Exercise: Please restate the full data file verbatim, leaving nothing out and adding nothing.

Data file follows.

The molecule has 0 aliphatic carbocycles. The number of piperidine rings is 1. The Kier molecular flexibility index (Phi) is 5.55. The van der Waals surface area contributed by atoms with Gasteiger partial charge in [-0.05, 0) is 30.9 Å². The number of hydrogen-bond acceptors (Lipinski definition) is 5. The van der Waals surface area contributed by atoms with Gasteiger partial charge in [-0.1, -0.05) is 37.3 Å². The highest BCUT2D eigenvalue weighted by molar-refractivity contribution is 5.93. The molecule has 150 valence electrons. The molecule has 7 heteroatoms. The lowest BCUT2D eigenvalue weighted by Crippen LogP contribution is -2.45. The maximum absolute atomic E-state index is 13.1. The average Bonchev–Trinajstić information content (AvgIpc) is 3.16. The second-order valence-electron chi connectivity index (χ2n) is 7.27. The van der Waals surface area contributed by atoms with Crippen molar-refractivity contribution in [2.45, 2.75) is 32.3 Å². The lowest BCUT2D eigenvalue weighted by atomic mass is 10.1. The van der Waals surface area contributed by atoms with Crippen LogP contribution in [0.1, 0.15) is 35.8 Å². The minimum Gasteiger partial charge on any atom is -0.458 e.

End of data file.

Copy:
The molecule has 0 aliphatic carbocycles. The number of piperidine rings is 1. The Kier molecular flexibility index (Phi) is 5.55. The van der Waals surface area contributed by atoms with Gasteiger partial charge in [-0.05, 0) is 30.9 Å². The number of hydrogen-bond acceptors (Lipinski definition) is 5. The van der Waals surface area contributed by atoms with Gasteiger partial charge in [-0.1, -0.05) is 37.3 Å². The highest BCUT2D eigenvalue weighted by molar-refractivity contribution is 5.93. The molecule has 150 valence electrons. The molecule has 7 heteroatoms. The lowest BCUT2D eigenvalue weighted by Crippen LogP contribution is -2.45. The maximum absolute atomic E-state index is 13.1. The average Bonchev–Trinajstić information content (AvgIpc) is 3.16. The second-order valence-electron chi connectivity index (χ2n) is 7.27. The van der Waals surface area contributed by atoms with Crippen molar-refractivity contribution in [2.45, 2.75) is 32.3 Å². The lowest BCUT2D eigenvalue weighted by atomic mass is 10.1. The van der Waals surface area contributed by atoms with Crippen LogP contribution in [0.1, 0.15) is 35.8 Å². The minimum Gasteiger partial charge on any atom is -0.458 e.